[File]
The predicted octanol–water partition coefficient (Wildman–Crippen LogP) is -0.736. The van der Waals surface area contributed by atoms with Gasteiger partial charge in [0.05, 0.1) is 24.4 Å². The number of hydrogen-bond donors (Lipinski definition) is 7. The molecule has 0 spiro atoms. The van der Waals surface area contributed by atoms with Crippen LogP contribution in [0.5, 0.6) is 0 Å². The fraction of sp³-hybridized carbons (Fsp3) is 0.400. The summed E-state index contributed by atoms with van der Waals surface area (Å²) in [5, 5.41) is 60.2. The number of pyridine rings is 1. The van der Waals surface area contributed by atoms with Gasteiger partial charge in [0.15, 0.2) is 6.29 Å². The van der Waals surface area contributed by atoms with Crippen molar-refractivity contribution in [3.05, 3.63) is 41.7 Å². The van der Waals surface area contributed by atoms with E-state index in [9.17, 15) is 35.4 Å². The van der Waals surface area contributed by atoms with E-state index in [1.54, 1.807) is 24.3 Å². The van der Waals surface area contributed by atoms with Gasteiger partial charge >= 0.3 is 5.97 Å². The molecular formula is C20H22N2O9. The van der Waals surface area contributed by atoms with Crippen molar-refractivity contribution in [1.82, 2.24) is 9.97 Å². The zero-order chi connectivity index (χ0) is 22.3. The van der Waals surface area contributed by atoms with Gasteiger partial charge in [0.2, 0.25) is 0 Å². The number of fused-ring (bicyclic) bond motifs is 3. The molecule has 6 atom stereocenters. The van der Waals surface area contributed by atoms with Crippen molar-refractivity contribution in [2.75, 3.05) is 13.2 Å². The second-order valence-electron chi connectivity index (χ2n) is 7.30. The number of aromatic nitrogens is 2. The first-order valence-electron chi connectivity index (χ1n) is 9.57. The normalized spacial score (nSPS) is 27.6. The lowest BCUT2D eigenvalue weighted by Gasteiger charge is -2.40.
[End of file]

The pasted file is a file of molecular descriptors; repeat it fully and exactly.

The predicted octanol–water partition coefficient (Wildman–Crippen LogP) is -0.736. The van der Waals surface area contributed by atoms with Gasteiger partial charge in [0.05, 0.1) is 24.4 Å². The number of hydrogen-bond donors (Lipinski definition) is 7. The molecule has 0 spiro atoms. The van der Waals surface area contributed by atoms with Crippen LogP contribution in [0.5, 0.6) is 0 Å². The fraction of sp³-hybridized carbons (Fsp3) is 0.400. The summed E-state index contributed by atoms with van der Waals surface area (Å²) in [5, 5.41) is 60.2. The number of pyridine rings is 1. The van der Waals surface area contributed by atoms with Gasteiger partial charge in [0.15, 0.2) is 6.29 Å². The van der Waals surface area contributed by atoms with Crippen molar-refractivity contribution in [3.05, 3.63) is 41.7 Å². The van der Waals surface area contributed by atoms with E-state index in [9.17, 15) is 35.4 Å². The van der Waals surface area contributed by atoms with E-state index in [1.54, 1.807) is 24.3 Å². The van der Waals surface area contributed by atoms with Gasteiger partial charge >= 0.3 is 5.97 Å². The molecular formula is C20H22N2O9. The van der Waals surface area contributed by atoms with Crippen molar-refractivity contribution in [1.82, 2.24) is 9.97 Å². The zero-order chi connectivity index (χ0) is 22.3. The van der Waals surface area contributed by atoms with Gasteiger partial charge in [0.2, 0.25) is 0 Å². The number of fused-ring (bicyclic) bond motifs is 3. The molecule has 6 atom stereocenters. The van der Waals surface area contributed by atoms with Crippen molar-refractivity contribution in [2.75, 3.05) is 13.2 Å². The second-order valence-electron chi connectivity index (χ2n) is 7.30. The number of aromatic nitrogens is 2. The first-order valence-electron chi connectivity index (χ1n) is 9.57. The normalized spacial score (nSPS) is 27.6. The lowest BCUT2D eigenvalue weighted by Gasteiger charge is -2.40.